Rick Perry Dabbles In REAL Reform
by Larry Perrault on November 24, 2010 at 1:24 PM
Someone posted this video of Rick Perry’s FOX News Sunday interview on Facebook on Monday. I’ve been wanting to discuss the sort of radical reform that it seems to me is the only way to truly escape both the consequence of America’s fiscal and moral incontinence (we are wetting ourselves in both regards) and the seemingly ineradicable dispute between those who revere constitutional liberty and those who trust government more than markets to regulate social and commercial morality. I have found only one example in the past year of anyone with any sort of public platform who has been willing to raise what would historically be regarded as drastic and extreme measures. But what is clearly drastic and extreme now is the fiscal and monetary hole that we find ourselves in. And that example was not Rick Perry, though at one point last year he did muse about whether and how long Texas would put up with continued federal overreach and dictation.
However in that Sunday interview, as with so many other speculated about candidates for US President, it was necessary to ask Perry, the new head of The Republican Governors Association, whether he might run for President. I have disagreed with things that Rick Perry has done as Governor of Texas. But his statement that he would support someone that "would go to Washington to work to make Washington as inconsequential to people’s lives as possible" was music to my ears. He has previously made the same statement as the only interest he would have in being President. I have for a long time said that I would like to be President to preside over the diminution of my office.
Perry said that he hoped that Washington would restore proper power and authority to the states. If so, and all of the action is in the states, why would he want to be president? In addition to saying he hoped Washington would “devolve power to the states,” Perry said that Washington “should issue block grants to the states for social functions such as health care. As properly the laboratories of innovation, the states can better devise, test and perfect such things. Sounds great, right?
Well, I certainly agree about the proper authority of sovereign states and the unconstitutionality of federal usurpation of it. But actually, I was left with a bit of an empty taste in my mouth. In the first place, it betrays a cession to the primacy of the federal government that has been the misbegotten lesson of popular culture for so long, to consider that the federal government should tax the citizens of the states and benevolently block grant some of that money…back to the states. How about we just keep our taxes here and leave out the middle man?
But to the larger question…the federal government should “devolve power to the states?” Where in human history has any human agent or agency voluntarily surrendered power? How is one body’s jurisdiction over another body removed from the former to the latter? Upon request? Quite a dream. No, it is demanded and likely will have to be taken. If through the entrancement of size and popular culture media, the power allotted to the states by The Constitution that they devised and approved and which enumerated a relative few powers to a federal government, have been lifted and unconstitutionally appropriated by that same federal government, the only way that the proper jurisdictions will be restored is if those states boldly reassert it, demanding that the federal government back off.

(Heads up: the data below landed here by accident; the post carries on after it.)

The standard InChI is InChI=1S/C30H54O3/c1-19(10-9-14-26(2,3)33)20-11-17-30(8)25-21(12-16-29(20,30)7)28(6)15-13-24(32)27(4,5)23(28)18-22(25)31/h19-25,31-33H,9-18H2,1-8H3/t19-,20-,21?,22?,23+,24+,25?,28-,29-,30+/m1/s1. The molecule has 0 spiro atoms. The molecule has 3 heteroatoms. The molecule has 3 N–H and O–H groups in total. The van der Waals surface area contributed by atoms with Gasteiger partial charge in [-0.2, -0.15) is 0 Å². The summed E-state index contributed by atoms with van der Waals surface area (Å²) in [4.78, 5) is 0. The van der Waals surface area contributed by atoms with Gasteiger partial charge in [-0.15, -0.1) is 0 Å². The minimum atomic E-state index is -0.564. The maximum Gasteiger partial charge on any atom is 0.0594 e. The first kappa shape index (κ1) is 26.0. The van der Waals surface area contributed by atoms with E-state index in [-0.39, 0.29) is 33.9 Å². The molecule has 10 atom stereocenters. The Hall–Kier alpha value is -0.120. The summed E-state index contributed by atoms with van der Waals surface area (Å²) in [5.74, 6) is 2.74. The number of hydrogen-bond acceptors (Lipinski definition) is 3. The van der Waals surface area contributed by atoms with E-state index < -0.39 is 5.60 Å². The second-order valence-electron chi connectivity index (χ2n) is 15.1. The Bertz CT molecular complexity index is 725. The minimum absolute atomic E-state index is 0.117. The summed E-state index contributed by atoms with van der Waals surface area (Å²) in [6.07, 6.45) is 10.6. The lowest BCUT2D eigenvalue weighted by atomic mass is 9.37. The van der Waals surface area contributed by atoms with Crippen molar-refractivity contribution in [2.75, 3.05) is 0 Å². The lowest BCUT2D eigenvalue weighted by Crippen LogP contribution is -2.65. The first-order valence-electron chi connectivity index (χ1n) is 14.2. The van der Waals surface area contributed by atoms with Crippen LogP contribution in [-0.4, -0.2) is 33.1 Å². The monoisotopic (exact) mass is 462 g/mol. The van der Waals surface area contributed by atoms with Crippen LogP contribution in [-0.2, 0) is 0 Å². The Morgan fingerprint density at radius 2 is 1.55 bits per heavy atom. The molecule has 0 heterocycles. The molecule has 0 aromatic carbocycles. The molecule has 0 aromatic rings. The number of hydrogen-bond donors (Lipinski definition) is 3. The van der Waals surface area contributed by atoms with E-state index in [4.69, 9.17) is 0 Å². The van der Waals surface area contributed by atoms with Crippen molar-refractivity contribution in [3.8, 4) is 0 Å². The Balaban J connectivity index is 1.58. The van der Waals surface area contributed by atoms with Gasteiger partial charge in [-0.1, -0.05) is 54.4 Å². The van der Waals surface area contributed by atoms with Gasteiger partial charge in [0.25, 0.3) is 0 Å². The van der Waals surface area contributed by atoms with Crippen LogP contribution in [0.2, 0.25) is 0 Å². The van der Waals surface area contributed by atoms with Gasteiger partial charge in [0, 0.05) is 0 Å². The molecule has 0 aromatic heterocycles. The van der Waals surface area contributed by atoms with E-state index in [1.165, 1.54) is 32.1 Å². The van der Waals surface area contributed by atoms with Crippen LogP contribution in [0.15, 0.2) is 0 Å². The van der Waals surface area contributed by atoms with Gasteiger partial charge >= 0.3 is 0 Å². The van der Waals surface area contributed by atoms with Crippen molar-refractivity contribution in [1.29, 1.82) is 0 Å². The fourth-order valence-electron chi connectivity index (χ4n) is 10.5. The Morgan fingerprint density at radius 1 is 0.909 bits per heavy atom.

But that could get messy you fear? It is the choice of the tyrant whether to wax messy at the asserted liberty of the tyrannized. But if we cannot rise to the assertion, then we are likely blowing smoke. Kneel then and kiss the ring and save all of these deliberations. Now, let’s get real about this. At the end of last year, I wrote a contemporary statement of the principles and assertions of The Declaration of Independence. I no longer wish to carry on the foolish arguments of my lifetime over unconstitutional questions and exercises of government with people who share no similar respect for the sanctity of human life, liberty and property. It is those arguments that are a fool’s errand. The other side is not simply out to quash the human rights of others. It doesn’t even see or understand the value of them.
The plain fact is that many states have no interest in asserting their proper sovereignty and protecting their liberties. I think it is hardly any coincidence that most of these same states have wallowed in irresponsibility and in fact likely pose their short term hopes in a bailout of such with baseless federally printed currency. I want them to have what they want and sooner to face the consequences of their folly without interference or unappreciated subsidy from the rest of us. But short of an outright declaration of independence, we can restore our liberties and the attendant vitality by reclaiming our identity as sovereign states and decoupling our resources from the pool of federal bailouts, whether of incontinent states or commercial entities “too big to fail.” We can be kind souls and offer both material aide and counsel AFTER other states have met the humility of total failure. States can collect and pay taxes to the federal government.
So Governor Perry, best of luck on your wishes for a gracious return of your jurisdiction. But if you are not so fortunate, you might consider that our options are not entirely exhausted.